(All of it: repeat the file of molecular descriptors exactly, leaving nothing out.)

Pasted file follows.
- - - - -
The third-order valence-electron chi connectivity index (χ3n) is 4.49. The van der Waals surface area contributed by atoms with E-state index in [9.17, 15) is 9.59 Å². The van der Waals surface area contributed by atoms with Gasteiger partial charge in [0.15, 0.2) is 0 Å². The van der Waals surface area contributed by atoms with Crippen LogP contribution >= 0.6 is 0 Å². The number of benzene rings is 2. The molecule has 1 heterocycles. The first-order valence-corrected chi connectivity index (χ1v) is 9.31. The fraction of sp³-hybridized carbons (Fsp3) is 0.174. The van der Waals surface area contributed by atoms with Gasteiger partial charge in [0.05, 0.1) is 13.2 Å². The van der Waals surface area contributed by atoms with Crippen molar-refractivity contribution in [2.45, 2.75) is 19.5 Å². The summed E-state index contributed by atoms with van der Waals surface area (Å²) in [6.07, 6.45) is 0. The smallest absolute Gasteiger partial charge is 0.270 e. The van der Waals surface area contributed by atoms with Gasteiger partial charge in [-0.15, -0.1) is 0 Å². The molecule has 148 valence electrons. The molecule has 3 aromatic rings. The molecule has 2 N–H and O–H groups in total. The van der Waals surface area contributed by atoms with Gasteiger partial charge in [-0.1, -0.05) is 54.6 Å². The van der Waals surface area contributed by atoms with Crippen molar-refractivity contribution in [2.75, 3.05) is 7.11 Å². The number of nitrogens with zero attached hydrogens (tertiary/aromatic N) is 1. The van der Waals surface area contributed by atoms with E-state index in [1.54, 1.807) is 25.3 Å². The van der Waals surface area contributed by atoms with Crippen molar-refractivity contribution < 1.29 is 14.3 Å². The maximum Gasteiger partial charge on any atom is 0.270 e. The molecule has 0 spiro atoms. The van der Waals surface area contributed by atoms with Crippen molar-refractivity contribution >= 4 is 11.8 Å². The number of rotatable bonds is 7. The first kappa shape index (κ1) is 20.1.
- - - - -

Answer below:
The third-order valence-electron chi connectivity index (χ3n) is 4.49. The van der Waals surface area contributed by atoms with E-state index in [9.17, 15) is 9.59 Å². The van der Waals surface area contributed by atoms with Gasteiger partial charge in [0.15, 0.2) is 0 Å². The van der Waals surface area contributed by atoms with Crippen LogP contribution >= 0.6 is 0 Å². The number of benzene rings is 2. The molecule has 1 heterocycles. The first-order valence-corrected chi connectivity index (χ1v) is 9.31. The fraction of sp³-hybridized carbons (Fsp3) is 0.174. The van der Waals surface area contributed by atoms with Gasteiger partial charge in [0.05, 0.1) is 13.2 Å². The van der Waals surface area contributed by atoms with Crippen molar-refractivity contribution in [2.45, 2.75) is 19.5 Å². The summed E-state index contributed by atoms with van der Waals surface area (Å²) in [6.07, 6.45) is 0. The smallest absolute Gasteiger partial charge is 0.270 e. The van der Waals surface area contributed by atoms with Gasteiger partial charge in [-0.15, -0.1) is 0 Å². The molecule has 148 valence electrons. The molecule has 3 aromatic rings. The molecule has 2 N–H and O–H groups in total. The van der Waals surface area contributed by atoms with Gasteiger partial charge in [-0.1, -0.05) is 54.6 Å². The van der Waals surface area contributed by atoms with Crippen molar-refractivity contribution in [2.75, 3.05) is 7.11 Å². The number of nitrogens with zero attached hydrogens (tertiary/aromatic N) is 1. The van der Waals surface area contributed by atoms with E-state index in [1.54, 1.807) is 25.3 Å². The van der Waals surface area contributed by atoms with Crippen molar-refractivity contribution < 1.29 is 14.3 Å². The maximum Gasteiger partial charge on any atom is 0.270 e. The molecule has 0 spiro atoms. The van der Waals surface area contributed by atoms with Crippen molar-refractivity contribution >= 4 is 11.8 Å². The number of rotatable bonds is 7. The first kappa shape index (κ1) is 20.1.